NOVEMBER 9, 2014

Rev. Dr. Richard Meyer


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            In the late 1990s Trudy and I took a group of people on a "Steps of Paul" Trip to Greece and Turkey.  We flew to Athens and then waited a few hours for our connection to Thessalonica or as the Greeks call it Thessaloniki.  We stayed in Thessalonica, a city about the size of Omaha, for a couple of nights.  It was a quick in and out. 

            Thessalonica was a significant city in the ancient world.  In fact, for a time it was a question whether Thessalonica or Constantinople would be recognized as the capital of the world.  It's claim to fame was it's location.  It lay astride the Via Egnatia, the Egnation Road, which connected Rome to Asia.  If Christianity took root in Thessalonica, it was bound to spread east along the Egnation Road until all Asia was conquered and west until it reached the city of Rome.  So, the Apostle Paul's bringing Christ to Thessalonica was a crucial moment in making Christianity into a world religion.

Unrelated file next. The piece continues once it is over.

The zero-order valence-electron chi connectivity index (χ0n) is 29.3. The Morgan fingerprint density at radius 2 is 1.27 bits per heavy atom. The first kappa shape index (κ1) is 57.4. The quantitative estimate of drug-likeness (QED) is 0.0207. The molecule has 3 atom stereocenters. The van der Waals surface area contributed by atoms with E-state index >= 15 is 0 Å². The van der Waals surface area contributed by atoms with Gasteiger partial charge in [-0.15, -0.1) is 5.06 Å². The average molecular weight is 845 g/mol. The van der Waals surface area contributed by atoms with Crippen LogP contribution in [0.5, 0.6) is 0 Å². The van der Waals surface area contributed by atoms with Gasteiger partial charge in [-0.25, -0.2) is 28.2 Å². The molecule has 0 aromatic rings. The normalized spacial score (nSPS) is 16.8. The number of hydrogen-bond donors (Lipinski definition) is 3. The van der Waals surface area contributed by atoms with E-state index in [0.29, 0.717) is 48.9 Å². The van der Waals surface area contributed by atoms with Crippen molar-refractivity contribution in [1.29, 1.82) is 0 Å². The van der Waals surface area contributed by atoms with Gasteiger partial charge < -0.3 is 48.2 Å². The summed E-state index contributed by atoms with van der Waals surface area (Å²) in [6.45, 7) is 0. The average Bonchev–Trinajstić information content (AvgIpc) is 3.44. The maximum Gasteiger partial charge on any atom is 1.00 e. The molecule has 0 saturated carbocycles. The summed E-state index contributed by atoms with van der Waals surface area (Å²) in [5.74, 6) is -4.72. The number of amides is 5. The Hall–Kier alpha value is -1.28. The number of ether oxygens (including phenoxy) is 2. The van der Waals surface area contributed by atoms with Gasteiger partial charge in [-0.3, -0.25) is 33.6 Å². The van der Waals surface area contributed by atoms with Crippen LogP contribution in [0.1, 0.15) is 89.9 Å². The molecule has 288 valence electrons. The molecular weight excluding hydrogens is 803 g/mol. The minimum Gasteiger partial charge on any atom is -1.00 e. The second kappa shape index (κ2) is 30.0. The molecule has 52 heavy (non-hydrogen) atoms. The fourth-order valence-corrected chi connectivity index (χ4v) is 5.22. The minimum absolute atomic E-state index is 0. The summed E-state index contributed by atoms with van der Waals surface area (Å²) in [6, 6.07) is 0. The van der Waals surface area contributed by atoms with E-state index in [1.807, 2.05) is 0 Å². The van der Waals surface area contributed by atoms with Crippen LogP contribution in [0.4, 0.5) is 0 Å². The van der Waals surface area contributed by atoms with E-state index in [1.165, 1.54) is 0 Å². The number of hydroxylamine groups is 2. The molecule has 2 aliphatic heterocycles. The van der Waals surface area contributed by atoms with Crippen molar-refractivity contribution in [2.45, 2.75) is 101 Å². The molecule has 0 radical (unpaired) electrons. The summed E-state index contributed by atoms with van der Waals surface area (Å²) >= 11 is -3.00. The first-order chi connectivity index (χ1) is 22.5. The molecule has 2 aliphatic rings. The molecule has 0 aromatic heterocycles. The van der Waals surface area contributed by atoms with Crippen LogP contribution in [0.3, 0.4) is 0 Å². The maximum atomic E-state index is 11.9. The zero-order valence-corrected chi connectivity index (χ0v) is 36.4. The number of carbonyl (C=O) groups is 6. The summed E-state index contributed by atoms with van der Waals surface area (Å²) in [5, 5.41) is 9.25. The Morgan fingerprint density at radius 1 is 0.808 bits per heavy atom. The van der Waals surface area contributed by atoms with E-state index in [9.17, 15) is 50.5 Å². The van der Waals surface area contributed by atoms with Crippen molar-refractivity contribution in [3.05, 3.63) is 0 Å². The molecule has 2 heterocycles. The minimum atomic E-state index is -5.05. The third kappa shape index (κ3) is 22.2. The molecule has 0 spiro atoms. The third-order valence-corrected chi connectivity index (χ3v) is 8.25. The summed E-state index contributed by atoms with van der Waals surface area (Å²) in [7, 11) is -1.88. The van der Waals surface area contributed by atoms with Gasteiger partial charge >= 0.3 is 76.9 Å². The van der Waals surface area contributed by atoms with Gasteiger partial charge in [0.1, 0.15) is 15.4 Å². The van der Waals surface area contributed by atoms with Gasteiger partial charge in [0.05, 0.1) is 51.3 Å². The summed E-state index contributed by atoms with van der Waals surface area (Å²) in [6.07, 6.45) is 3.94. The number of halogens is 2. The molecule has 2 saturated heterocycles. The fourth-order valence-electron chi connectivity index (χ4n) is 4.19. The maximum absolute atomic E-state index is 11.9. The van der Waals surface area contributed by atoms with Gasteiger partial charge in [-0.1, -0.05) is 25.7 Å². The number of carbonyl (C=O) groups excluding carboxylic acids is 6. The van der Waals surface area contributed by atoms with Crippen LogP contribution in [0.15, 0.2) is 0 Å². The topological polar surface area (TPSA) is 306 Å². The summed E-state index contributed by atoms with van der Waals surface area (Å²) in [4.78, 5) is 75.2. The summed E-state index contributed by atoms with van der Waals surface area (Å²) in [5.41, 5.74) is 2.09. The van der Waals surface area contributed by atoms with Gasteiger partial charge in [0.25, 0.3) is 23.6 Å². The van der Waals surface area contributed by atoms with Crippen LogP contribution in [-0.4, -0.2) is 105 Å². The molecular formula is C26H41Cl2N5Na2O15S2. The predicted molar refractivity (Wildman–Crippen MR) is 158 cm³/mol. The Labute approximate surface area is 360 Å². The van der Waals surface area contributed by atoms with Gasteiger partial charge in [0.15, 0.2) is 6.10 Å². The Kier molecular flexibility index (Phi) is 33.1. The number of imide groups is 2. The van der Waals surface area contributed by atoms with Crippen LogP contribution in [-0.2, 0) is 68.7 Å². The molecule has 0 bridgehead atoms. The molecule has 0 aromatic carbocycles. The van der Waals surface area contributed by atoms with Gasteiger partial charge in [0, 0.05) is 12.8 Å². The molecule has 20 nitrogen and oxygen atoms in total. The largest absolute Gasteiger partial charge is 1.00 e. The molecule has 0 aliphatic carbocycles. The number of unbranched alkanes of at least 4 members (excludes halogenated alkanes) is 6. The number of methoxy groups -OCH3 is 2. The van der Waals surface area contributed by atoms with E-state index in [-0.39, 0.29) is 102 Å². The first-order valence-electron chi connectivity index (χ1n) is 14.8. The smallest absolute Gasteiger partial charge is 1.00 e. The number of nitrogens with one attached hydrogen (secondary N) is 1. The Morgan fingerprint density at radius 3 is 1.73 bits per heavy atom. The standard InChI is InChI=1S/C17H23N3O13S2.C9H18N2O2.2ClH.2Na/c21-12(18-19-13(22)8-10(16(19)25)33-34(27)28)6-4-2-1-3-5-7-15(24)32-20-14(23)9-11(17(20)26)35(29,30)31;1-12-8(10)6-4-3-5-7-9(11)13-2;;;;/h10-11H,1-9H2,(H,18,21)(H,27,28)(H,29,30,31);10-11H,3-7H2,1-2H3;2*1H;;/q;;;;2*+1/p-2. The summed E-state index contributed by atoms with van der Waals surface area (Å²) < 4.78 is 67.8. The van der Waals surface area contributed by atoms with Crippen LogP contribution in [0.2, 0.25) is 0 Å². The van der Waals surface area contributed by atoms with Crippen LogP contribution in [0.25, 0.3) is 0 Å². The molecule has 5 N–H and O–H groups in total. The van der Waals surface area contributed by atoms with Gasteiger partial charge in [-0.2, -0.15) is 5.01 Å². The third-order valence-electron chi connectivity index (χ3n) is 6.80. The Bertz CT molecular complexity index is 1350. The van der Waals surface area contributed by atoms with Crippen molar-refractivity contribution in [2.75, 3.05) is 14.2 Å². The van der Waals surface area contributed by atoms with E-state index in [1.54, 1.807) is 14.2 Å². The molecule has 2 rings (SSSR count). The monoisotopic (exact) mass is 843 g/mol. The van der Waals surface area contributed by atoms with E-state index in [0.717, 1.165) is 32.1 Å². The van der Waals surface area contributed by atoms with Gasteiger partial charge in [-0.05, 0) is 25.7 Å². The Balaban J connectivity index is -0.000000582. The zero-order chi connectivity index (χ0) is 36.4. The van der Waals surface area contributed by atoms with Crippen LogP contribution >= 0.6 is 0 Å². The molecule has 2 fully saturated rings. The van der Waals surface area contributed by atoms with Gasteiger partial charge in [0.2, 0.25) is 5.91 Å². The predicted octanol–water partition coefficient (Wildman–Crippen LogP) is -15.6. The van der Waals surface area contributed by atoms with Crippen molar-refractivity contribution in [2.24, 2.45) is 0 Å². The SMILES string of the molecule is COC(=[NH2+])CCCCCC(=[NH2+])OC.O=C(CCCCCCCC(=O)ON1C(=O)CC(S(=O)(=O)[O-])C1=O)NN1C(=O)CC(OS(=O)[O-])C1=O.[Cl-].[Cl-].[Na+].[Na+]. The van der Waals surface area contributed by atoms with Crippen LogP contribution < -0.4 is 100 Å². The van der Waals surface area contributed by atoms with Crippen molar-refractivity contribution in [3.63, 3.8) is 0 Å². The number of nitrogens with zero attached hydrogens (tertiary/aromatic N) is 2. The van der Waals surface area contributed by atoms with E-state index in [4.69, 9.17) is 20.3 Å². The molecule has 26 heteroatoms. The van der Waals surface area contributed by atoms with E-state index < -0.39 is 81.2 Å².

For this, and the next two Sundays, we are going to take a quick trip to Thessalonica ourselves.  Paul wrote two letters to them, and we are going to make a three-night stop, or should I say three morning stop, in the first one, seeing what this ancient letter has to teach us today.  So let's begin reading the letter.


            Paul, Silvanus (also known as Silas, the one who took Barnabas place on Pauls second missionary journey.  Silvanis literally means love of words so he might have been rather long-winded), and Timothy, To the church of the Thessalonians in God the Father and the Lord Jesus Christ: Grace to you and peace.

            We always give thanks to God for all of you and mention you in our prayers, constantly remembering before our God and Father your work of faith and labor of love and steadfastness of hope in our Lord Jesus Christ. For we know, brothers and sisters beloved by God, that he has chosen you, because our message of the gospel came to you not in word only, but also in power and in the Holy Spirit and with full conviction; just as you know what kind of persons we proved to be among you for your sake.


            It has been said that wherever Paul went he either started a revival or a riot, and most of the time it was both.  The both applied to Thessalonica.  Paul and Silas began their ministry in Thessalonica, where they usually started, in the local synagogue. Three weeks later riots broke out. Leaders at the synagogue brought Paul and Silas before the local magistrates. Here is what they said about them: "These men who have turned the world upside down have come here also, and Jason has received them; and they are all acting against the decrees of Caesar, saying that there is another king, Jesus" (Acts 17:6-7).